During the construction of the railway in 1914, a small house was used as a hospital for the Grand Trunk Pacific workers. This service was really only available for men. Mrs. Frank Armstrong and Mrs. Gleason would take ladies into their home to care for them. Those that were seriously injured or ill were put in a caboose and with an engine hitched to it, were taken to Prince George or Jasper. Homesteaders who lived out of town and did not have easy access to the tracks would generally care for themselves or get help from neighbours.
On January 9, 1938, the McBride Hospital of the Canadian Red Cross Society officially opened in a converted house. Within two years they had 12 beds in 2 large wards and a child’s pediatric ward, as well as their own X-ray machine. The roles of nurses and doctors has changed drastically since their emergence in McBride. Doctors would take and read their own X-rays and as many had been in the war, were used to dealing with pretty gruesome accidents. In early days nurses would do what they could and be expected to recognize their own limitations. Nurses, like teachers, were seen as quite eligible among the male dominated population and many married local men.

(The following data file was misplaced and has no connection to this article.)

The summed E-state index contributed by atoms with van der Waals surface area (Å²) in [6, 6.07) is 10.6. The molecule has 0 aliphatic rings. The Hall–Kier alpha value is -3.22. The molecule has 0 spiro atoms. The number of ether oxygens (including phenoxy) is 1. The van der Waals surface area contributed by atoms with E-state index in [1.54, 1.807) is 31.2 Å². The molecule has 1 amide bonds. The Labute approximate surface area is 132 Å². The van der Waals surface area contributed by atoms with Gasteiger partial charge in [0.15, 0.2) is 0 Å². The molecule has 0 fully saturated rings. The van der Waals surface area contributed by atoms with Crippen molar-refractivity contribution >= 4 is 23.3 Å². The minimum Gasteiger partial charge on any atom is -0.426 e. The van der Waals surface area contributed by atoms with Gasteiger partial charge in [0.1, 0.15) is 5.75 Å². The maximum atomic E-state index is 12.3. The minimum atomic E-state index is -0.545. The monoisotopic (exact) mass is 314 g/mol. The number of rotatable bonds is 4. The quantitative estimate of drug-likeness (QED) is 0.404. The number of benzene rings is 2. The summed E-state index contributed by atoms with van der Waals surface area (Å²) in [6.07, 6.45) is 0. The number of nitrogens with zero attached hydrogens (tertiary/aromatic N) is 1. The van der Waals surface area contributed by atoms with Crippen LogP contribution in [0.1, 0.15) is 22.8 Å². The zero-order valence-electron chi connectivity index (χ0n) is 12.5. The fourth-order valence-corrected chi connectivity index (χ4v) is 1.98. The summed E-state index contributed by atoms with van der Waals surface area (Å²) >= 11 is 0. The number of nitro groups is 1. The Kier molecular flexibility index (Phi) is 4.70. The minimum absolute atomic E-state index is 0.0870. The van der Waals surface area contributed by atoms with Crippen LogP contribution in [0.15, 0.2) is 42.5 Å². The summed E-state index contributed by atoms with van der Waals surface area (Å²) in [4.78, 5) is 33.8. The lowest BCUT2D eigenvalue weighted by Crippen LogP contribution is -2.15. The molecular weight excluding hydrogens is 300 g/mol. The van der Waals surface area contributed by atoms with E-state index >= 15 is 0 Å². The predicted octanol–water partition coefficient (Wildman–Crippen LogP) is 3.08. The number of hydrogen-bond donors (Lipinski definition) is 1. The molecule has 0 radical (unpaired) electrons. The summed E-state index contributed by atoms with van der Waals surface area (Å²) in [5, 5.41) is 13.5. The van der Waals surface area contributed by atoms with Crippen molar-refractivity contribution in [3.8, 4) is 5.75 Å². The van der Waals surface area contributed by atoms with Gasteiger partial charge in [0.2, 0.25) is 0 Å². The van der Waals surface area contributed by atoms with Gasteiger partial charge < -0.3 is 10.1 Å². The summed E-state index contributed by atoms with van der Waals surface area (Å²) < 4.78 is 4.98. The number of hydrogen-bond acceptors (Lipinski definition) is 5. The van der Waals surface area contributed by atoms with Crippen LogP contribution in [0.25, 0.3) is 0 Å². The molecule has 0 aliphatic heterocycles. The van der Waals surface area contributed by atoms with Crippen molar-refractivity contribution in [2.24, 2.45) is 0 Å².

The Red Cross Hospital was taken over by the community in 1954 and became the McBride District Hospital. In 1963 it closed when it was replaced by the new hospital building. It later burned down.
Photo: Valley Museum and Archives